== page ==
For Hanke, the “altimeter” that always and solely determines the rate of inflation is the level and trajectory of the money supply. That’s the crucial yardstick the Fed’s shunned to get us into this mess, and the one it must follow to get us out. For Hanke, it was the Fed’s money printing marshaled to fund the blowout in deficits that spawned today’s price pressures. “High fiscal deficits don’t in themselves cause inflation,” he explains. “If the citizens buy the bonds, they transfer their spending power to the government, but inflation wouldn’t go up. Instead, it’s the Fed that’s been buying the bonds with printed money. It was like a helicopter dumping new dollars across America.” The extra trillions in outlays aimed at combating the COVID crisis spawned the deficits. The Fed then “monetized” over 90% those extra fiscal shortfalls by creating dollars, and in the process, fattened the money supply. Indeed, the Fed piled an incredible $3.8 trillion of newly-issued Treasuries on its balance sheet since February of 2020, almost tripling its holdings.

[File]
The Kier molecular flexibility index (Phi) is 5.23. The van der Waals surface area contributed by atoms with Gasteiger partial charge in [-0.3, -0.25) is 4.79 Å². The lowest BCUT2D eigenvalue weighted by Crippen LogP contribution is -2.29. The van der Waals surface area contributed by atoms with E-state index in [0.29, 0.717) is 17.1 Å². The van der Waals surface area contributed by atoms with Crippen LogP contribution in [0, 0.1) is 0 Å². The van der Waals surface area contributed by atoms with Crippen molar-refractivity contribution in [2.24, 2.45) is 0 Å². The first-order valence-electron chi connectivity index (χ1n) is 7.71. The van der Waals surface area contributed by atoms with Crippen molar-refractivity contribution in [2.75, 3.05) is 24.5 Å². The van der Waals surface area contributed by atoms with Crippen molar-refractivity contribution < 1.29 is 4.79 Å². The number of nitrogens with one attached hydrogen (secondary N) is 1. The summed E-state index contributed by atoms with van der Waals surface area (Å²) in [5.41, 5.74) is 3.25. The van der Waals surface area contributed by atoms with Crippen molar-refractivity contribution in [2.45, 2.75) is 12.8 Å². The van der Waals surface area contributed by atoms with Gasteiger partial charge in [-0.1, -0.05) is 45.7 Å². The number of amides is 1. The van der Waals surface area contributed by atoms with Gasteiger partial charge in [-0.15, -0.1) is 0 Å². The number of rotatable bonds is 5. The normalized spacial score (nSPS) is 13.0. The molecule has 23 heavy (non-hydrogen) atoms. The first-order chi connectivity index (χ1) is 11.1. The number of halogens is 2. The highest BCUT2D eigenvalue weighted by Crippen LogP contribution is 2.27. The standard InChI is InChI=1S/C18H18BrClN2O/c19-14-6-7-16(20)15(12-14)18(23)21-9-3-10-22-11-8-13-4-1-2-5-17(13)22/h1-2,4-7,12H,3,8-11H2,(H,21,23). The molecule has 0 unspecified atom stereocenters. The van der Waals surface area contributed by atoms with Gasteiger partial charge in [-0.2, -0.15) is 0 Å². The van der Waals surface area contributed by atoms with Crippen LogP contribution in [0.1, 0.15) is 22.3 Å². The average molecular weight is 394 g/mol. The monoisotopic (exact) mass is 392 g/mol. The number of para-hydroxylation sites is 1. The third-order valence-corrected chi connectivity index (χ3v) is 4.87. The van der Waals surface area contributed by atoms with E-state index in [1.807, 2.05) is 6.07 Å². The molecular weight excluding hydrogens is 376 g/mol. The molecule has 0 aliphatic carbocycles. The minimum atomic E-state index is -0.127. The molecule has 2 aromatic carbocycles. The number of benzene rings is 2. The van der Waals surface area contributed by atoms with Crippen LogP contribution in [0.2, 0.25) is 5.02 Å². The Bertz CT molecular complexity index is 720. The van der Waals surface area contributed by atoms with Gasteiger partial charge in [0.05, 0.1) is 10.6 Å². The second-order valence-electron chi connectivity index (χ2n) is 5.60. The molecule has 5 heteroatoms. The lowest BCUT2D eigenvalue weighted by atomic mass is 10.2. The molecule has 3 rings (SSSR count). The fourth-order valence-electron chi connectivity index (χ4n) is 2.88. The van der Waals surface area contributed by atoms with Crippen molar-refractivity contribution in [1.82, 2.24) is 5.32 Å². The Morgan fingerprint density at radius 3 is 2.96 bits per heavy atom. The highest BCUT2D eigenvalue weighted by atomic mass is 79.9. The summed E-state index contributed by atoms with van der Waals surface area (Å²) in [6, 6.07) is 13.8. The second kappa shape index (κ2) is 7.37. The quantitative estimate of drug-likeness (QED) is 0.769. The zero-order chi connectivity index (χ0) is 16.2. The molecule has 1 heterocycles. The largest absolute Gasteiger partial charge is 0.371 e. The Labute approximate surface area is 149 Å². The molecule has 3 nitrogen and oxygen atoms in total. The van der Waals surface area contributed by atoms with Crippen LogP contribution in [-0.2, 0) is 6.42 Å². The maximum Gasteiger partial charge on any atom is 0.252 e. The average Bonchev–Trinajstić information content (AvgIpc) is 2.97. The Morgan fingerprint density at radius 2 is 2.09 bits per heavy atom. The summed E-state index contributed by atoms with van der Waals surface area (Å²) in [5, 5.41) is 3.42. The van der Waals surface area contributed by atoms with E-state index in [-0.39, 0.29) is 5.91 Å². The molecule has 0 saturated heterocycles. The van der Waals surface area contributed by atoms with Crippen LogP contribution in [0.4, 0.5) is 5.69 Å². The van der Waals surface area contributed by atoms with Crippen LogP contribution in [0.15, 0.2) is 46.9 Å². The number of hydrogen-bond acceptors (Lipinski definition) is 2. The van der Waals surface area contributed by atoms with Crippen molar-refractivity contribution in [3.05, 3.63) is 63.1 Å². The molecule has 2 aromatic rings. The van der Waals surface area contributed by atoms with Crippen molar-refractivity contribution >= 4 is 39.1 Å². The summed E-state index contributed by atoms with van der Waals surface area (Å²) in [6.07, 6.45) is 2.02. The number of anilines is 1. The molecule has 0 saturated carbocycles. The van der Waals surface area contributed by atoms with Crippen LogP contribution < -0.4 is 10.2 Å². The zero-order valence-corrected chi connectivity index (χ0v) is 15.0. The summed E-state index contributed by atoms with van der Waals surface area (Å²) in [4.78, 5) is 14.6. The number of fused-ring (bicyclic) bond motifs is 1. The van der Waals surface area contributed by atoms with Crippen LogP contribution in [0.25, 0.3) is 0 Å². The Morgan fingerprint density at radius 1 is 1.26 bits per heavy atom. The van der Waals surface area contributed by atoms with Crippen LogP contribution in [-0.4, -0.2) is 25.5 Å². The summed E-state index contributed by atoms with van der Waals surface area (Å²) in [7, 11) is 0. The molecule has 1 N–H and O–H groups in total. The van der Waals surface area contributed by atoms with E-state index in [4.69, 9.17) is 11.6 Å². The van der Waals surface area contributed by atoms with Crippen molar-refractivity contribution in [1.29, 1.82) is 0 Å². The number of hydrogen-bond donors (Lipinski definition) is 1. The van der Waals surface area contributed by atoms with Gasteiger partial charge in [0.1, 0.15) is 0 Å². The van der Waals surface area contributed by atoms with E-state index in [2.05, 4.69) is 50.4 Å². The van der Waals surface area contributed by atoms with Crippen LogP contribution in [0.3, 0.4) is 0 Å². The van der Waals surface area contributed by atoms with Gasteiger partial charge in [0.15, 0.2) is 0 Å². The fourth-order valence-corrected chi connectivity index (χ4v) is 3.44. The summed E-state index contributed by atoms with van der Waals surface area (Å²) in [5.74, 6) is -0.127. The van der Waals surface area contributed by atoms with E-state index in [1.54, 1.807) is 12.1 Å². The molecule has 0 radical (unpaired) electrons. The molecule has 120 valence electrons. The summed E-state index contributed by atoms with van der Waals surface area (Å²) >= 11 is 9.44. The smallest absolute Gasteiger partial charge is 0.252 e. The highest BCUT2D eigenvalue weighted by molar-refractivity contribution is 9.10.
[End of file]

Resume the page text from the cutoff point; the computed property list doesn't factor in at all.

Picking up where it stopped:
In pursuing that policy of Quantitative Easing, the Fed swelled the money supply, or M2, by close to a cumulative 41% in just over two years. “That’s an unprecedented increase,” Hanke notes. He likes to compare how that green tide lifts inflation, to the buildup of water in a bathtub. “If the faucet is wide open as in the past two years, the water enters much faster than it can drain out,” he says. “That’s been happening since February of 2020.” The rising water level, or the excess money supply, drains via two valves. The first is “real” growth in GDP as the economy produces more goods and services. The second is “demand for money,” as peoples’ holdings in cash, checking and money market accounts rise along with their incomes.